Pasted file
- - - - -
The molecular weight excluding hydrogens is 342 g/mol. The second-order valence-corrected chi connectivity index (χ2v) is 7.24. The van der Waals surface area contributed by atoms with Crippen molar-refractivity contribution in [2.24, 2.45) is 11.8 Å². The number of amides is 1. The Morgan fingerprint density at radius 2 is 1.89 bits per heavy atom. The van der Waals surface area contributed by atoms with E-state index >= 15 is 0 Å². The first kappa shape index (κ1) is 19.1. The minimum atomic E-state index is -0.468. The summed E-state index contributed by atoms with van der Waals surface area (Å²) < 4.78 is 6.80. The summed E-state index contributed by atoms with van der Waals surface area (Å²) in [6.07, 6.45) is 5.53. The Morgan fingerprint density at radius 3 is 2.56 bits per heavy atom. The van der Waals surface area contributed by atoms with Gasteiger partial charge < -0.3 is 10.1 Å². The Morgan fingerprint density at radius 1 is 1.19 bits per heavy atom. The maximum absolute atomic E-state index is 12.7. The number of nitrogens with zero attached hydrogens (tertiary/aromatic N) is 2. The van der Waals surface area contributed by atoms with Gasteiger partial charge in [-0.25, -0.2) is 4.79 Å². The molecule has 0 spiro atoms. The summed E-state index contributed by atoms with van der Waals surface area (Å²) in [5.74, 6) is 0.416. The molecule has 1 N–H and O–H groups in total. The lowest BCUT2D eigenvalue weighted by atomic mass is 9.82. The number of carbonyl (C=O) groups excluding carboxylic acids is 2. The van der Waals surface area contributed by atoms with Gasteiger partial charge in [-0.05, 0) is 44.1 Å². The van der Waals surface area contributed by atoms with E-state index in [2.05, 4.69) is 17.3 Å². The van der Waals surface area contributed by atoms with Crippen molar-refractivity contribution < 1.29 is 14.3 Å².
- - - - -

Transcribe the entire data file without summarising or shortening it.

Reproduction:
The molecular weight excluding hydrogens is 342 g/mol. The second-order valence-corrected chi connectivity index (χ2v) is 7.24. The van der Waals surface area contributed by atoms with Crippen molar-refractivity contribution in [2.24, 2.45) is 11.8 Å². The number of amides is 1. The Morgan fingerprint density at radius 2 is 1.89 bits per heavy atom. The van der Waals surface area contributed by atoms with E-state index >= 15 is 0 Å². The first kappa shape index (κ1) is 19.1. The minimum atomic E-state index is -0.468. The summed E-state index contributed by atoms with van der Waals surface area (Å²) < 4.78 is 6.80. The summed E-state index contributed by atoms with van der Waals surface area (Å²) in [6.07, 6.45) is 5.53. The Morgan fingerprint density at radius 3 is 2.56 bits per heavy atom. The van der Waals surface area contributed by atoms with Gasteiger partial charge < -0.3 is 10.1 Å². The Morgan fingerprint density at radius 1 is 1.19 bits per heavy atom. The maximum absolute atomic E-state index is 12.7. The number of nitrogens with zero attached hydrogens (tertiary/aromatic N) is 2. The van der Waals surface area contributed by atoms with Gasteiger partial charge in [-0.25, -0.2) is 4.79 Å². The molecule has 0 spiro atoms. The summed E-state index contributed by atoms with van der Waals surface area (Å²) in [5.74, 6) is 0.416. The molecule has 1 N–H and O–H groups in total. The lowest BCUT2D eigenvalue weighted by atomic mass is 9.82. The number of carbonyl (C=O) groups excluding carboxylic acids is 2. The van der Waals surface area contributed by atoms with Gasteiger partial charge in [-0.05, 0) is 44.1 Å². The van der Waals surface area contributed by atoms with E-state index in [2.05, 4.69) is 17.3 Å². The van der Waals surface area contributed by atoms with Crippen molar-refractivity contribution < 1.29 is 14.3 Å².